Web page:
'We're honouring our dad's final wish and burying him in a cardboard tube coffin'

'My dad was king of cardboard tubes' - Why this Irishman is going to be buried in a world-first coffin

Frederick (Fred) Norman Lee was a self-made millionaire

Luke Byrne

In life he was the king of cardboard tubes – now he’s going to be buried in one.

Today, Frederick (Fred) Norman Lee will become, it is believed, the first person ever to be buried in a cardboard cylinder coffin.

Mr Lee – a father-of-12, grandfather-of-33 and great-grandfather-of-17, passed away at the age of 97 during the week.

A member of the Royal Navy during World War II, Mr Lee was originally from Dublin city centre and became a self-made multi-millionaire.

Frederick (Fred) Norman Lee pictured with his wife Pat on their Golden Jubilee

After the war he returned to Ireland where he set up a laundry business in Rathgar, washing nappies and sheets from children’s hospitals.

From there he was approached by pharmaceutical company Johnson & Johnson to package talcum powder for children’s hospitals in cardboard canisters and his business evolved to manufacturing general cardboard containers.

In the 1950s, he established the highly successful Industrial Packaging Limited, in Bray, Co Wicklow, which is now run by some of his sons.

It was his wish to be buried in a cardboard tube and his family have made the necessary arrangements to grant that wish.

'My dad was king of cardboard tubes... now he is going to be buried in one'

While there are eco companies which sell cardboard coffins, being buried in a cardboard tube is a different matter.

“Dad always said ‘why don’t we use cardboard tubes to bury people?’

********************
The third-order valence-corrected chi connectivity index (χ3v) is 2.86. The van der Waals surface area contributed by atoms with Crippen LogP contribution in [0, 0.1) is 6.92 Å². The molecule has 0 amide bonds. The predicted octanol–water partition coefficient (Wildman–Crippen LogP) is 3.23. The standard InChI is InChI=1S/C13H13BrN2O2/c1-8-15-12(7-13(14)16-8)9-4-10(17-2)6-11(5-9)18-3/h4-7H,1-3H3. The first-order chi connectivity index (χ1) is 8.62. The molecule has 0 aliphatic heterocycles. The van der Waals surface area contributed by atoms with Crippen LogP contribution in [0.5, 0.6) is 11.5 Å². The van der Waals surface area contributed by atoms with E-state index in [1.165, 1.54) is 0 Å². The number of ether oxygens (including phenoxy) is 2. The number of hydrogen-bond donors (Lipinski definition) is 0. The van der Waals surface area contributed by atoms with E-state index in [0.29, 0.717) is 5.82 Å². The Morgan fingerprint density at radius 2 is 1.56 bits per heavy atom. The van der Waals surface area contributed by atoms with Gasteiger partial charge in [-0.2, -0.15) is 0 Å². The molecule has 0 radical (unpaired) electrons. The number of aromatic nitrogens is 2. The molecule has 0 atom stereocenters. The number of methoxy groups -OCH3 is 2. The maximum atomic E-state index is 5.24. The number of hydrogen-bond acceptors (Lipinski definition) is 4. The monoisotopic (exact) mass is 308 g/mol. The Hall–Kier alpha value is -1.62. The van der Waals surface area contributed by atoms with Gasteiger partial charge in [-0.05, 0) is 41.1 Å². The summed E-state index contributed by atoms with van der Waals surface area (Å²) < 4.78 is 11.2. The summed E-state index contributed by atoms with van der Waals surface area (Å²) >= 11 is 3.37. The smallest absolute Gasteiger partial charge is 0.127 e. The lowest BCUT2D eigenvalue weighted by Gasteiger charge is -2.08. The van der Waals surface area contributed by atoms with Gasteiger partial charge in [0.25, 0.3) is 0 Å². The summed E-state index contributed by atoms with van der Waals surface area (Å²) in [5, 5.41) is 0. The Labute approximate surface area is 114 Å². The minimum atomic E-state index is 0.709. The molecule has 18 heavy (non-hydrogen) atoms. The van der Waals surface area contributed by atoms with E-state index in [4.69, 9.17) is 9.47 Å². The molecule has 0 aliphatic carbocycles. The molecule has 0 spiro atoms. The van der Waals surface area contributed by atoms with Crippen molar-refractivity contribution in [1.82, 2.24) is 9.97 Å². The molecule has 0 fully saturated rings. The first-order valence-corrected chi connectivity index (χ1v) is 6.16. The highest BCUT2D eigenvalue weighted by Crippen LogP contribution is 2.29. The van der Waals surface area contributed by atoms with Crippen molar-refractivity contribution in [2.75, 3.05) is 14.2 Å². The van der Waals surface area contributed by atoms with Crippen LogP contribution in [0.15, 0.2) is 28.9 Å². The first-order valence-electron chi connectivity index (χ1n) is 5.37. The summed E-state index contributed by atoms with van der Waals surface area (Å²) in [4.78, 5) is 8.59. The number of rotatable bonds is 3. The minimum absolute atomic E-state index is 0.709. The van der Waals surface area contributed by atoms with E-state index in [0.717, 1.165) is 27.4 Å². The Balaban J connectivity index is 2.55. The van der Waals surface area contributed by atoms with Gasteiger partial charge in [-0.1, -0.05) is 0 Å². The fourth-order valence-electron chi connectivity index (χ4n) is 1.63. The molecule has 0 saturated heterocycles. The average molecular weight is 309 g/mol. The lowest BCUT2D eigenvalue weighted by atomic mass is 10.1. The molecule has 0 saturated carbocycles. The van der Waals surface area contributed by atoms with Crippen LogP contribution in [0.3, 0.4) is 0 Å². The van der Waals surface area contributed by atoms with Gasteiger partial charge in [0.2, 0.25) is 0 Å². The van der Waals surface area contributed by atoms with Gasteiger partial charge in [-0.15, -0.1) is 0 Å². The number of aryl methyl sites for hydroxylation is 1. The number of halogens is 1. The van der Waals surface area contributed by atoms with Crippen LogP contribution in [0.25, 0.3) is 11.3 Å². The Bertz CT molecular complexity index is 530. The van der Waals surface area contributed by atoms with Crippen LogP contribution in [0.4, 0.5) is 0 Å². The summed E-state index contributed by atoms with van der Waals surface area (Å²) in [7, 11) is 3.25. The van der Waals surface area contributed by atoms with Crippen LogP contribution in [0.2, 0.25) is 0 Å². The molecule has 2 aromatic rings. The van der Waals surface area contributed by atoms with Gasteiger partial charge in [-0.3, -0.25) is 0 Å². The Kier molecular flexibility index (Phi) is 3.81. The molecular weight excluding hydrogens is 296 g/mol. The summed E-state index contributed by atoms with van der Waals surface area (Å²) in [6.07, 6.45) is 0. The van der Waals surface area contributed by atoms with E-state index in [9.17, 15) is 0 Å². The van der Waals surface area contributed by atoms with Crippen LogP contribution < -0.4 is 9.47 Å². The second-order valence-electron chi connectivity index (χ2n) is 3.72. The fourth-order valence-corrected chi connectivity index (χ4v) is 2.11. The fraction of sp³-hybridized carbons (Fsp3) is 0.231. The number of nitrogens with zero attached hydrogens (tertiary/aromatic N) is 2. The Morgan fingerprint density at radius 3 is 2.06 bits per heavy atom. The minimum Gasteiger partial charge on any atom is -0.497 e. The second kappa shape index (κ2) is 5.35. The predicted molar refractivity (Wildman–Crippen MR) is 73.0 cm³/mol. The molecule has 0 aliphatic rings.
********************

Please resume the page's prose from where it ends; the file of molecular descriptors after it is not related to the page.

“You can use a boring drill to make the hole in the ground and bury people standing up, which is usual in some religions,” his fifth son, Ken Lee, told the Herald.

“You can bury them facing Rome, or Mecca or whatever way the want,” he said. “It’s very practical.”

The tube Mr Lee will be buried in has a diameter of 650mm and would usually be used for casting concrete columns.

His son explained that the cardboard can be more durable than wood.

“It is 12 sheets, each covered in a layer of water-proof glue,” he said. “He was the king of the cardboard tubes and now he’s going to be buried in one,” he added.

“Fred will go to meet his maker in one of his own tubes and may he rest in peace.”

Mr Lee’s coffin tube has been engraved with how he was the loving husband of Patricia and proud father of his children.

While Mr Lee spoke about being buried vertically, he will be buried horizontally because, as he is being placed into the same grave as his late wife, it would have been logistically difficult to do it that way.

Having spoken to the undertaker, the family were told that there were no problems with the plan.

The other option Mr Lee had suggested for his burial was at sea.

After the war he remained a keen seaman and was a member of a number of yacht clubs.

But his family believed the cardboard tube would be a more fitting send off. He had spoken about his new idea for coffins over the last 35 years.

His family are so proud of the what he achieved in life.

“Dad died a multi-millionaire, but when he came back from the Royal Navy, he had nothing,” his son said.

Mr Lee lived the final years of his life in The Park, Cabinteely, in south Dublin.

His remains will be driven past his factory at 12.30pm today, before a funeral service in St Patrick’s Church, Greystones, Co Wicklow.